feedback that may be picked up between LM111 terminals 5
and 6. These two terminals have almost the same voltage
sensitivity as the normal input terminals. The positive feedback to terminal 5, as described below, is only delayed
slightly by this filter.
Feedback
The positive feedback provided by the 5.1k/33Ω voltage
divider with RH is needed to insure clean, rapid changes of
state. It is applied to one of the “balance” terminals (pin 5) of
the LM111 to simplify the circuit over a balanced feedback
network, and to minimize signal stored on CS as previously
described. The current fed back to terminal 5 is single ended
with respect to the balance adjust network between these
terminals, and hence injects a dc offset of the desired polarity and amplitude for a few microvolts of latching.
Performance
A tabulation is shown for one of the many possible combinations of input circuits, filters, etc. For large amplitude
signals, CS can be decreased and hysteresis increased for
greater speed. Conversely, to obtain hysteresis as low as
1 µV, trim RH (to about 300k) use a CS of 0.01 µF to 0.1 µF
and have a low impedance source of signals.
For reduced ambient range and drift specifications, an
LM321 can be paired with the LM311 for a cost saving while
maintaining the same comparison sensitivity.
Design Tips for Microvolt Signals
Even with high performance devices such as the LM121,
microvolts of error can occur from thermocouple effects,
common-mode signals, “microphonics,” or unbalances in the
input or nulling circuits. As pointed out in Application Note
AN-79, Kovar lead to copper circuit board thermocouple
effects can cause a 3.5 µV offset voltage for only 0.1˚C
difference across the input leads. A compact layout of input
connections and shielding from air currents will minimize this
problem.
Although the LM121A has excellent common-mode rejection
( > 120 dB), a 1V change in common-mode voltage can
induce up to 1 µV of error voltage. For this reason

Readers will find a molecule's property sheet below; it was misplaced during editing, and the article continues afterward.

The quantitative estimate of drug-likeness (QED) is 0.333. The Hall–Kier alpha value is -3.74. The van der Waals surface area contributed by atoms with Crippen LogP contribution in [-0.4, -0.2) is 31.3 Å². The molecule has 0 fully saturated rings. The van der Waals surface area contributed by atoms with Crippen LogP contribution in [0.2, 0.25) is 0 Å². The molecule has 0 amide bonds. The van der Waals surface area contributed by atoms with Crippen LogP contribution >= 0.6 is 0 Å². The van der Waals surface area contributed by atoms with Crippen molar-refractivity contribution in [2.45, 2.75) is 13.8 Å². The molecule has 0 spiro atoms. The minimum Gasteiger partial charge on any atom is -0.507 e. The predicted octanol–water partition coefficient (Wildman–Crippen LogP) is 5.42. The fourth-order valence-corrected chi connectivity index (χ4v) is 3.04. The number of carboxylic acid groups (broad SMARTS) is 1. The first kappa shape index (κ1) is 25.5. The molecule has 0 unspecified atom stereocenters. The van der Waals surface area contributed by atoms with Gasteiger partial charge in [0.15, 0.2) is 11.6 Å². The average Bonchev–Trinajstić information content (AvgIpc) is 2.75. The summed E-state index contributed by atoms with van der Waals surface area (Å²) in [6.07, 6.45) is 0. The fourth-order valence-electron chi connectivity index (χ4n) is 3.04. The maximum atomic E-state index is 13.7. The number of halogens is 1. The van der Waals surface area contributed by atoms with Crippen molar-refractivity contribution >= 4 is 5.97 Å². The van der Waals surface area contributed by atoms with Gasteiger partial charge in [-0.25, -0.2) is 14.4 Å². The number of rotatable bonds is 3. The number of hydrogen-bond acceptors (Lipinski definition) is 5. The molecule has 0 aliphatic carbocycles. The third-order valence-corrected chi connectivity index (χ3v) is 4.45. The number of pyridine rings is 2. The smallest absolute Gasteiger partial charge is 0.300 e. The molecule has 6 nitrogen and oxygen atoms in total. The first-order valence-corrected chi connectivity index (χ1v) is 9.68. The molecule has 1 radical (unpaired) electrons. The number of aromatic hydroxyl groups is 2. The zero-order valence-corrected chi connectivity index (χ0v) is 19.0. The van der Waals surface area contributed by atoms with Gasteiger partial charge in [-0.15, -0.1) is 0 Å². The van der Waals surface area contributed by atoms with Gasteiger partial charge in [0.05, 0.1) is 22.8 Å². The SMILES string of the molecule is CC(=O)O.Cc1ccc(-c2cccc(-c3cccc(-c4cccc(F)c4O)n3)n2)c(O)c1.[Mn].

common-mode voltage changes should be kept to a minimum. Also, common-mode voltages allow mechanical vibrations in the probe cable to induce “microphonic” noise signals. Short, stiff, low capacitance and symmetrical input
shielded wires are recommended.
If it is possible to have a signal source balanced with regard
to ground, it will help decrease errors due to bias currents,
and noise due to common-mode and microphonic effects.
Matched, low temperature coefficient parts should be used in
the balance network, and care should be exercised in shielding input circuits and eliminating ground-loops.
Applications
The microvolt comparator is particularly well suited to controllers or test equipment having thermocouples or strain
gauges as inputs. This includes wind speed indicators, RMS
to dc converters, vacuum gauges, gas analysis equipment,
conductivity gauges, and hot wire controls. The strain
gauges can be used in materials testing, electronic weighing, pressure transducers, and load limiting sensors for
cranes, hoists, and rolling mills.
As a temperature controller, 1⁄8 degree or less on-off differential can be obtained using thermocouple types E, J, T or K.
Other microvolt signals used for control may come from Hall
effect sensors, Bolometers, slide-wires, and heat-flow thermopiles. A microvolt comparator will be useful in “Go/No-Go”
testing of low resistances such as switch and relay contacts,
RTDs,
coil
and
fuse
resistances,
and
pressure-sensitive-plastic conductors.
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LB-32